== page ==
EU antitrust authorities to approve UK nuclear plant project
22 September 2014
A European Commission spokesperson has confirmed EU state aid regulators will not oppose French utility EDF's plan to build a nuclear plant at Hinkley Point in the UK. "Vice President Almunia will propose to the college of commissioners to take a positive decision in this case," EC spokesman Antoine Colombani said on September 22.
Artists impression of Hinkley Point C - Image: EDF
EC competition commissioner Joaquín Almunia has been responsible foran investigation into the £16bn project which started in December 2013. EU regulators were initially worried that the project's guaranteed price, more than twice the current market rate, might distort competition.
After weeks of negotiations between London and Brussels, a provisional deal was agreed to secure approval for billions of pounds of public funding for the plant, the country’s first new nuclear power plant in a generation.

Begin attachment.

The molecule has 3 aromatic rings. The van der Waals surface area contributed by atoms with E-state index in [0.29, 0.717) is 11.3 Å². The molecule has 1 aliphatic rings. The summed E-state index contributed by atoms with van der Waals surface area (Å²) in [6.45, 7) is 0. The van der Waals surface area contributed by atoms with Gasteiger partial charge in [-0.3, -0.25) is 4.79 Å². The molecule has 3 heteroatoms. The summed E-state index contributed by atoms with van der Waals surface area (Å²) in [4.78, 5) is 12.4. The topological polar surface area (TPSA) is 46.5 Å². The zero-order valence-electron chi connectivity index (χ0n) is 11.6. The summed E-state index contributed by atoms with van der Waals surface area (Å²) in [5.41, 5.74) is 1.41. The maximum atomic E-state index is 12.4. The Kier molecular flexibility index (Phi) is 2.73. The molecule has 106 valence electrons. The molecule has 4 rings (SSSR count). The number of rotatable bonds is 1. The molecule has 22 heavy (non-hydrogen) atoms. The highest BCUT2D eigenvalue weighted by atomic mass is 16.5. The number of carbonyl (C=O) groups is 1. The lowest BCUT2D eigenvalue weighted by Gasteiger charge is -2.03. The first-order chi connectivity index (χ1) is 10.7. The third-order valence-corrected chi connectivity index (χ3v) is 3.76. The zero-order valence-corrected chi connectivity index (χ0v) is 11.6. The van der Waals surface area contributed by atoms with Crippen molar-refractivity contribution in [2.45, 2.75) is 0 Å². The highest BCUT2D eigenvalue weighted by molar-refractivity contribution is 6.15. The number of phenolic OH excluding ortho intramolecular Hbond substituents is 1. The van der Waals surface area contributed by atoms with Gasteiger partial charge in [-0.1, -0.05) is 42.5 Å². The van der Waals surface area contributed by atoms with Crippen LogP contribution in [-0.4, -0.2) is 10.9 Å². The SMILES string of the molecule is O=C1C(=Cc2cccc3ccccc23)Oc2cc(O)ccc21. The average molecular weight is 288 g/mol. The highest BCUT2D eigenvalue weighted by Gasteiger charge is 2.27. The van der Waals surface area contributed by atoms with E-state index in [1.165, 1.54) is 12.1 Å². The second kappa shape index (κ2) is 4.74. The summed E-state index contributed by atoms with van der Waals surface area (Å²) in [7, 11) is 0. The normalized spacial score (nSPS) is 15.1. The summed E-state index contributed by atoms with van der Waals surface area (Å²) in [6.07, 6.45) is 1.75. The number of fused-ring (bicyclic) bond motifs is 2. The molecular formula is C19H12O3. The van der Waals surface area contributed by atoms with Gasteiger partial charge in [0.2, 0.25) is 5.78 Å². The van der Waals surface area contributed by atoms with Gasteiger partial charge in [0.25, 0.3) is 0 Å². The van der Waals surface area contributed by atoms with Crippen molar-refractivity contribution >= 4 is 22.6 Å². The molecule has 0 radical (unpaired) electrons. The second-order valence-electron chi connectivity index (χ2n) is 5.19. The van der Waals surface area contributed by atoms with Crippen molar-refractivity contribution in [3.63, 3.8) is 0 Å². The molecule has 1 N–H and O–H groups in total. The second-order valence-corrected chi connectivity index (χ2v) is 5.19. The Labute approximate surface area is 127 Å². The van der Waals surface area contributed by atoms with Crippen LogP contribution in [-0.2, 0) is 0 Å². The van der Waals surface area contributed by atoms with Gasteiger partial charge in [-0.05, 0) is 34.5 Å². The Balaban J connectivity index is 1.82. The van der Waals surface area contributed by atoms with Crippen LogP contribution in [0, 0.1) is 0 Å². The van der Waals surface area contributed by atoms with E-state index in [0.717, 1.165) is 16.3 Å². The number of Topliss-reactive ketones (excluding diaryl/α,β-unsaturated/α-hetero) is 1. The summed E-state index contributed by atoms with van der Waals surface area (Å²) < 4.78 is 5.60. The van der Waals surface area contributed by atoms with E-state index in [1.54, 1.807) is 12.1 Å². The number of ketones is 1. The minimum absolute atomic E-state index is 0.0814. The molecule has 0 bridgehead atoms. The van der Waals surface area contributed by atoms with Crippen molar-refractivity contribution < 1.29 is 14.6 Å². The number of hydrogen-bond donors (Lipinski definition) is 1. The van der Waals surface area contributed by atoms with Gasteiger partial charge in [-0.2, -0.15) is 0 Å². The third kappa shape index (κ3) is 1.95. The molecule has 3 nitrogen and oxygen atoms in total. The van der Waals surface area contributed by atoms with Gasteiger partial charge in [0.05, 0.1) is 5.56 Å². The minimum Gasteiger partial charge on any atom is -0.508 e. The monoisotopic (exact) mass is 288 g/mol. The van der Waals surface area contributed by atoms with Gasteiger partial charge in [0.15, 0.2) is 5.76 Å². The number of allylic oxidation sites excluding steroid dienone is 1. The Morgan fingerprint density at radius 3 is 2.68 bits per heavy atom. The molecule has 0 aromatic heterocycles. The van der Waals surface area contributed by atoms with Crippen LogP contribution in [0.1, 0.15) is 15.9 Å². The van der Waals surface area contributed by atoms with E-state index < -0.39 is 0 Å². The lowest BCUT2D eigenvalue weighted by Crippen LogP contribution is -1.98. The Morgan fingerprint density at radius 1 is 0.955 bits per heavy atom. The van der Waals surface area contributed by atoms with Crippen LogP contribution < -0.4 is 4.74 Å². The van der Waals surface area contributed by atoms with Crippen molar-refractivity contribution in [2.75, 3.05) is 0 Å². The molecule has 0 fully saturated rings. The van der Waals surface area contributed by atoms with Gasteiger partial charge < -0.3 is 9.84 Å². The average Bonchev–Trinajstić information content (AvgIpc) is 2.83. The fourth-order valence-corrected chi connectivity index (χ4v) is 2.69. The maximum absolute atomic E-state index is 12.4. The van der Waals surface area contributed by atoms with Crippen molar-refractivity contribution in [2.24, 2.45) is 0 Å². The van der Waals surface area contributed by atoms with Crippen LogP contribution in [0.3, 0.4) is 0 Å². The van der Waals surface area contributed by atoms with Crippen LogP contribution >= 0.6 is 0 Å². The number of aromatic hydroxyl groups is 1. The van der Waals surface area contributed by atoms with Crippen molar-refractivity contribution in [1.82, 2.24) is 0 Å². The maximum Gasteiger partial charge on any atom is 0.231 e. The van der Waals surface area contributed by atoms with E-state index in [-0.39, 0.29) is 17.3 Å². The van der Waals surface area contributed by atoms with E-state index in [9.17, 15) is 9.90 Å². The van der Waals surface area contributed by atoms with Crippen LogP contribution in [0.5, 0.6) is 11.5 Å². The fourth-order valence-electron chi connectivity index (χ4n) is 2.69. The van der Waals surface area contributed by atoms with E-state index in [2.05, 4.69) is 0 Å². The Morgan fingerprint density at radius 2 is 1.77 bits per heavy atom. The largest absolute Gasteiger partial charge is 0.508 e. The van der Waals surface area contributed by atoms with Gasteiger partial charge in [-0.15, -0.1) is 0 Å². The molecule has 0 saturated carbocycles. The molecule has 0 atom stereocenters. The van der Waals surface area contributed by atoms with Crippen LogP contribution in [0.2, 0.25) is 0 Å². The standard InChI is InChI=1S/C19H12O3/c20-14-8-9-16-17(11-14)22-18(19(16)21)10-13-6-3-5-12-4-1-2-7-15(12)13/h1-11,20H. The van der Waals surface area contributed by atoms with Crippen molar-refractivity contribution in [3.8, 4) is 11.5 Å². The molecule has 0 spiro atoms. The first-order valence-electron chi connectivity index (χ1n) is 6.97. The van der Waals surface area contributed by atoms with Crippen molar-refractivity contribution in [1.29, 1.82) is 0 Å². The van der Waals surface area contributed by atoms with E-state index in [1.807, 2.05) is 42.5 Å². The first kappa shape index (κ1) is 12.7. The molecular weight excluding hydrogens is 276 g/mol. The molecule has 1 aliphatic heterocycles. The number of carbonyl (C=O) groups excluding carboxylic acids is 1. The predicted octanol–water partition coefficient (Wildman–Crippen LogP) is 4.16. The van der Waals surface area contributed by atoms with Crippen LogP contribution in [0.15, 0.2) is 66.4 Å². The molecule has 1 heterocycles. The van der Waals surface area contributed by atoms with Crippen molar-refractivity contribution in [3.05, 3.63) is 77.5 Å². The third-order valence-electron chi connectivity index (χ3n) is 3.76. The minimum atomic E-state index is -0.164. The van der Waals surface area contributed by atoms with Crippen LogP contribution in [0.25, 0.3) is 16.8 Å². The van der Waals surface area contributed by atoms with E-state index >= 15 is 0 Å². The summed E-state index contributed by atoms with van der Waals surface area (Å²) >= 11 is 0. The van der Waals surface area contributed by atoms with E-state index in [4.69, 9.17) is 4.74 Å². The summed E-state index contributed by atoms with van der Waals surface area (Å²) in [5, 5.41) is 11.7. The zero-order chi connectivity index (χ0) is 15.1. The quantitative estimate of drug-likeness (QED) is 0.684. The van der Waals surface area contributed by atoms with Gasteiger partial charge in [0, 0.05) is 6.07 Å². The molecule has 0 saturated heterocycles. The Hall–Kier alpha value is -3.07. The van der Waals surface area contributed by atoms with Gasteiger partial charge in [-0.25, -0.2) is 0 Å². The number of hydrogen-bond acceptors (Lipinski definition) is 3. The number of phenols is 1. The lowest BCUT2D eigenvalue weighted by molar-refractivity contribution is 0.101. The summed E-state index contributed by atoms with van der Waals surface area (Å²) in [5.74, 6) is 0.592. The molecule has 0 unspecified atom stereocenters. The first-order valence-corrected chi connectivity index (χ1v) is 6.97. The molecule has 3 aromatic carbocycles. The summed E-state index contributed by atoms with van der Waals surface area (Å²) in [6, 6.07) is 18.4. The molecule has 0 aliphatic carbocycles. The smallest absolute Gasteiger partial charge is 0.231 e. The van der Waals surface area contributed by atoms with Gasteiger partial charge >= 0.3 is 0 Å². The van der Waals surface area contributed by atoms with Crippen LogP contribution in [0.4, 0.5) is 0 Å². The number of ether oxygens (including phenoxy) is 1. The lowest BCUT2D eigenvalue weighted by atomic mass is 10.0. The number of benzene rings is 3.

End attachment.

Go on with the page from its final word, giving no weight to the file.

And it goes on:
During the negotiations Brussels pushed to tighten provisions to claw back excess profits, and potentially amend the “strike price” of the contract for difference, or CFD, which guarantees a minimum revenue for low carbon generators.
This is a boost for the project, which will provide 7% of the UK’s electricity when built. It now requires approval from the outgoing college of EU commissioners.
A positive final EU decision is critical to the effort to find outside investors for the Hinkley project. Two big state-owned Chinese nuclear companies, CGN and CNNC, have agreed in principle to help fund the plant.
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